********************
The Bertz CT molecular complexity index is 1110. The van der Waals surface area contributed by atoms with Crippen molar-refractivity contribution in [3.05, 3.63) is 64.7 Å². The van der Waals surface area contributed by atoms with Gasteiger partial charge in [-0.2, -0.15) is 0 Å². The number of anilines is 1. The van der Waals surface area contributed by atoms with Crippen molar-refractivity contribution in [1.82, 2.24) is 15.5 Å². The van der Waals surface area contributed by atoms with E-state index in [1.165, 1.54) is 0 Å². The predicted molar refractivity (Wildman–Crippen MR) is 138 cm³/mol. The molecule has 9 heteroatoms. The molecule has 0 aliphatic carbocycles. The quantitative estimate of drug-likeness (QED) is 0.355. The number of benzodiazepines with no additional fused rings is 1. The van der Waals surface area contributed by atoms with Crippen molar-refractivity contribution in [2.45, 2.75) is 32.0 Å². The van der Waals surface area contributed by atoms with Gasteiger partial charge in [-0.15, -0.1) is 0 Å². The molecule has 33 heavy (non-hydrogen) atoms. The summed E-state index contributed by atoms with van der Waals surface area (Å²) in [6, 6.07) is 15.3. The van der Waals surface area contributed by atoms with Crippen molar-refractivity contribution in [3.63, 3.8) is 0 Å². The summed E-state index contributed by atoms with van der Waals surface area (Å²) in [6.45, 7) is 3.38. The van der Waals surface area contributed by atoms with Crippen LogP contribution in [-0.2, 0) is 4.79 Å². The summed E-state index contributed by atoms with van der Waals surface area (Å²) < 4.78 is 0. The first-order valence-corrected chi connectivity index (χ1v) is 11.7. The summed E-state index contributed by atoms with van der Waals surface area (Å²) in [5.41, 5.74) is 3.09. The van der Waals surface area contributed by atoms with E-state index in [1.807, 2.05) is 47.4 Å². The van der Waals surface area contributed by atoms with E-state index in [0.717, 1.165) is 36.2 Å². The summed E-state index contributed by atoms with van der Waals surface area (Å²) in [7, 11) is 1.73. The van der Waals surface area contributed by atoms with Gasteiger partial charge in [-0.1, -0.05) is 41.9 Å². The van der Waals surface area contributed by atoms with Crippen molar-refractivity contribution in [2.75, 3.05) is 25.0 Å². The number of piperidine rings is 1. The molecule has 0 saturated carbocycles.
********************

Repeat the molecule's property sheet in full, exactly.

The Bertz CT molecular complexity index is 1110. The van der Waals surface area contributed by atoms with Crippen molar-refractivity contribution in [3.05, 3.63) is 64.7 Å². The van der Waals surface area contributed by atoms with Gasteiger partial charge in [-0.2, -0.15) is 0 Å². The number of anilines is 1. The van der Waals surface area contributed by atoms with Crippen molar-refractivity contribution in [1.82, 2.24) is 15.5 Å². The van der Waals surface area contributed by atoms with E-state index in [1.165, 1.54) is 0 Å². The predicted molar refractivity (Wildman–Crippen MR) is 138 cm³/mol. The molecule has 9 heteroatoms. The molecule has 0 aliphatic carbocycles. The quantitative estimate of drug-likeness (QED) is 0.355. The number of benzodiazepines with no additional fused rings is 1. The van der Waals surface area contributed by atoms with Crippen molar-refractivity contribution in [2.45, 2.75) is 32.0 Å². The van der Waals surface area contributed by atoms with Gasteiger partial charge in [-0.15, -0.1) is 0 Å². The molecule has 33 heavy (non-hydrogen) atoms. The summed E-state index contributed by atoms with van der Waals surface area (Å²) in [6, 6.07) is 15.3. The van der Waals surface area contributed by atoms with Crippen molar-refractivity contribution in [3.63, 3.8) is 0 Å². The summed E-state index contributed by atoms with van der Waals surface area (Å²) in [6.45, 7) is 3.38. The van der Waals surface area contributed by atoms with Crippen LogP contribution in [-0.2, 0) is 4.79 Å². The summed E-state index contributed by atoms with van der Waals surface area (Å²) < 4.78 is 0. The first-order valence-corrected chi connectivity index (χ1v) is 11.7. The summed E-state index contributed by atoms with van der Waals surface area (Å²) in [5.41, 5.74) is 3.09. The van der Waals surface area contributed by atoms with E-state index in [1.807, 2.05) is 47.4 Å². The van der Waals surface area contributed by atoms with E-state index in [0.717, 1.165) is 36.2 Å². The summed E-state index contributed by atoms with van der Waals surface area (Å²) in [7, 11) is 1.73. The van der Waals surface area contributed by atoms with Gasteiger partial charge in [-0.1, -0.05) is 41.9 Å². The van der Waals surface area contributed by atoms with Crippen molar-refractivity contribution in [2.75, 3.05) is 25.0 Å². The number of piperidine rings is 1. The molecule has 0 saturated carbocycles.